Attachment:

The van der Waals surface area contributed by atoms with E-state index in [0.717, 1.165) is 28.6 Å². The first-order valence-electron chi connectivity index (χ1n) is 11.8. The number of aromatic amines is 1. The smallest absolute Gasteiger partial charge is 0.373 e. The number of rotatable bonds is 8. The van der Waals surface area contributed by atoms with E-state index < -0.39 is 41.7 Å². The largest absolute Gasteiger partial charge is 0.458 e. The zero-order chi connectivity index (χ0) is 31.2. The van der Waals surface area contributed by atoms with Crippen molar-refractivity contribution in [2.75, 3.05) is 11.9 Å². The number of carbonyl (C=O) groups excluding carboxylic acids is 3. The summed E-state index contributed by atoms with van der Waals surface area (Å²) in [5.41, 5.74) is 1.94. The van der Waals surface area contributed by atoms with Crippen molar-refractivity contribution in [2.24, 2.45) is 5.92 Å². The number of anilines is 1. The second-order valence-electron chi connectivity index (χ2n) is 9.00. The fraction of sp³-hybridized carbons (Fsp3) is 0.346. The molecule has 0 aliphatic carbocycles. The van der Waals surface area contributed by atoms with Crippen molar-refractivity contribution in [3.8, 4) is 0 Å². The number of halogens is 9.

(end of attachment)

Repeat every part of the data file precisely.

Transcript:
The van der Waals surface area contributed by atoms with E-state index in [0.717, 1.165) is 28.6 Å². The first-order valence-electron chi connectivity index (χ1n) is 11.8. The number of aromatic amines is 1. The smallest absolute Gasteiger partial charge is 0.373 e. The number of rotatable bonds is 8. The van der Waals surface area contributed by atoms with E-state index < -0.39 is 41.7 Å². The largest absolute Gasteiger partial charge is 0.458 e. The zero-order chi connectivity index (χ0) is 31.2. The van der Waals surface area contributed by atoms with Crippen molar-refractivity contribution in [2.75, 3.05) is 11.9 Å². The number of carbonyl (C=O) groups excluding carboxylic acids is 3. The summed E-state index contributed by atoms with van der Waals surface area (Å²) in [5.41, 5.74) is 1.94. The van der Waals surface area contributed by atoms with Crippen molar-refractivity contribution in [2.24, 2.45) is 5.92 Å². The number of anilines is 1. The second-order valence-electron chi connectivity index (χ2n) is 9.00. The fraction of sp³-hybridized carbons (Fsp3) is 0.346. The molecule has 0 aliphatic carbocycles. The van der Waals surface area contributed by atoms with Crippen molar-refractivity contribution in [3.8, 4) is 0 Å². The number of halogens is 9.